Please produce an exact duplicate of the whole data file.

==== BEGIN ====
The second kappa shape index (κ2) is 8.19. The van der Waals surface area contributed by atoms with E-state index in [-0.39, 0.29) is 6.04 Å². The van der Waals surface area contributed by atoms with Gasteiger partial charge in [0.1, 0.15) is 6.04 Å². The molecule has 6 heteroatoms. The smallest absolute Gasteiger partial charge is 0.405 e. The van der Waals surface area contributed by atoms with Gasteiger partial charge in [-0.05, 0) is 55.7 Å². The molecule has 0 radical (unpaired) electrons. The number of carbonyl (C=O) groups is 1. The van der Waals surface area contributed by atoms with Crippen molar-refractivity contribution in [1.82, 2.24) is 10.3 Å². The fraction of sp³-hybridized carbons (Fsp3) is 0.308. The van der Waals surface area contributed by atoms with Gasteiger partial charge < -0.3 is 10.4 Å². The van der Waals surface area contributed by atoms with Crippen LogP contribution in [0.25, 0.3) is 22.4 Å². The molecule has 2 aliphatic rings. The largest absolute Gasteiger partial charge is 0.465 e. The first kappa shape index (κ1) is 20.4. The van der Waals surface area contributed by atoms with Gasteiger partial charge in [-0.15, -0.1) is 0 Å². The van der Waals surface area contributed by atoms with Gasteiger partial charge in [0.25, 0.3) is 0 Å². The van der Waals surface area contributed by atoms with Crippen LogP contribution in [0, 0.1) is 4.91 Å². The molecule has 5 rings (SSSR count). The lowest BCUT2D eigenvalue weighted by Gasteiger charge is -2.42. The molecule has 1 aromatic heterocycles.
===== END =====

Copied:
The second kappa shape index (κ2) is 8.19. The van der Waals surface area contributed by atoms with E-state index in [-0.39, 0.29) is 6.04 Å². The van der Waals surface area contributed by atoms with Gasteiger partial charge in [0.1, 0.15) is 6.04 Å². The molecule has 6 heteroatoms. The smallest absolute Gasteiger partial charge is 0.405 e. The van der Waals surface area contributed by atoms with Gasteiger partial charge in [-0.05, 0) is 55.7 Å². The molecule has 0 radical (unpaired) electrons. The number of carbonyl (C=O) groups is 1. The van der Waals surface area contributed by atoms with Crippen molar-refractivity contribution in [1.82, 2.24) is 10.3 Å². The fraction of sp³-hybridized carbons (Fsp3) is 0.308. The van der Waals surface area contributed by atoms with Gasteiger partial charge < -0.3 is 10.4 Å². The van der Waals surface area contributed by atoms with Crippen LogP contribution in [0.25, 0.3) is 22.4 Å². The molecule has 2 aliphatic rings. The largest absolute Gasteiger partial charge is 0.465 e. The first kappa shape index (κ1) is 20.4. The van der Waals surface area contributed by atoms with Gasteiger partial charge in [-0.15, -0.1) is 0 Å². The van der Waals surface area contributed by atoms with Gasteiger partial charge in [0.25, 0.3) is 0 Å². The van der Waals surface area contributed by atoms with Crippen LogP contribution in [0, 0.1) is 4.91 Å². The molecule has 5 rings (SSSR count). The lowest BCUT2D eigenvalue weighted by Gasteiger charge is -2.42. The molecule has 1 aromatic heterocycles.